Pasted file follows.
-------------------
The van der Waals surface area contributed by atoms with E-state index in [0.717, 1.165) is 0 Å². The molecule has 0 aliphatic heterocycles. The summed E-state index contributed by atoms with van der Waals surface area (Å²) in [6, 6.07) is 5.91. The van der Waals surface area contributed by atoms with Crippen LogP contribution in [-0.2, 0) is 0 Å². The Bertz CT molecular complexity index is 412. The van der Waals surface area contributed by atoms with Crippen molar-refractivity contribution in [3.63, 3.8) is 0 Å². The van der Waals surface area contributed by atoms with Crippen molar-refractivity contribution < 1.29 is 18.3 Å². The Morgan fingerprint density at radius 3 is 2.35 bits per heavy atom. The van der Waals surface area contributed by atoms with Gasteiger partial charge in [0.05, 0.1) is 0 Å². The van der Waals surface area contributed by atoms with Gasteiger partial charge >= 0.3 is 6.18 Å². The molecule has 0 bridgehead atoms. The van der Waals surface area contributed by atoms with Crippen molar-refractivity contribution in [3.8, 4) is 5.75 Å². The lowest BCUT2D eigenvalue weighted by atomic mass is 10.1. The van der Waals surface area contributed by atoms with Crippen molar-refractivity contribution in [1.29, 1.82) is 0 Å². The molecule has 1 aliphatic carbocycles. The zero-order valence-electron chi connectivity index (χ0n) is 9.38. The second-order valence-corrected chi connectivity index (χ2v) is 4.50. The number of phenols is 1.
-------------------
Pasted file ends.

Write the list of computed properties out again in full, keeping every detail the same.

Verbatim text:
The van der Waals surface area contributed by atoms with E-state index in [0.717, 1.165) is 0 Å². The molecule has 0 aliphatic heterocycles. The summed E-state index contributed by atoms with van der Waals surface area (Å²) in [6, 6.07) is 5.91. The van der Waals surface area contributed by atoms with Crippen LogP contribution in [-0.2, 0) is 0 Å². The Bertz CT molecular complexity index is 412. The van der Waals surface area contributed by atoms with Crippen molar-refractivity contribution in [3.63, 3.8) is 0 Å². The van der Waals surface area contributed by atoms with Crippen molar-refractivity contribution < 1.29 is 18.3 Å². The Morgan fingerprint density at radius 3 is 2.35 bits per heavy atom. The van der Waals surface area contributed by atoms with Gasteiger partial charge in [0.05, 0.1) is 0 Å². The van der Waals surface area contributed by atoms with Gasteiger partial charge >= 0.3 is 6.18 Å². The molecule has 0 bridgehead atoms. The van der Waals surface area contributed by atoms with Crippen molar-refractivity contribution in [3.8, 4) is 5.75 Å². The lowest BCUT2D eigenvalue weighted by atomic mass is 10.1. The van der Waals surface area contributed by atoms with Crippen molar-refractivity contribution in [1.29, 1.82) is 0 Å². The molecule has 1 aliphatic carbocycles. The zero-order valence-electron chi connectivity index (χ0n) is 9.38. The second-order valence-corrected chi connectivity index (χ2v) is 4.50. The number of phenols is 1.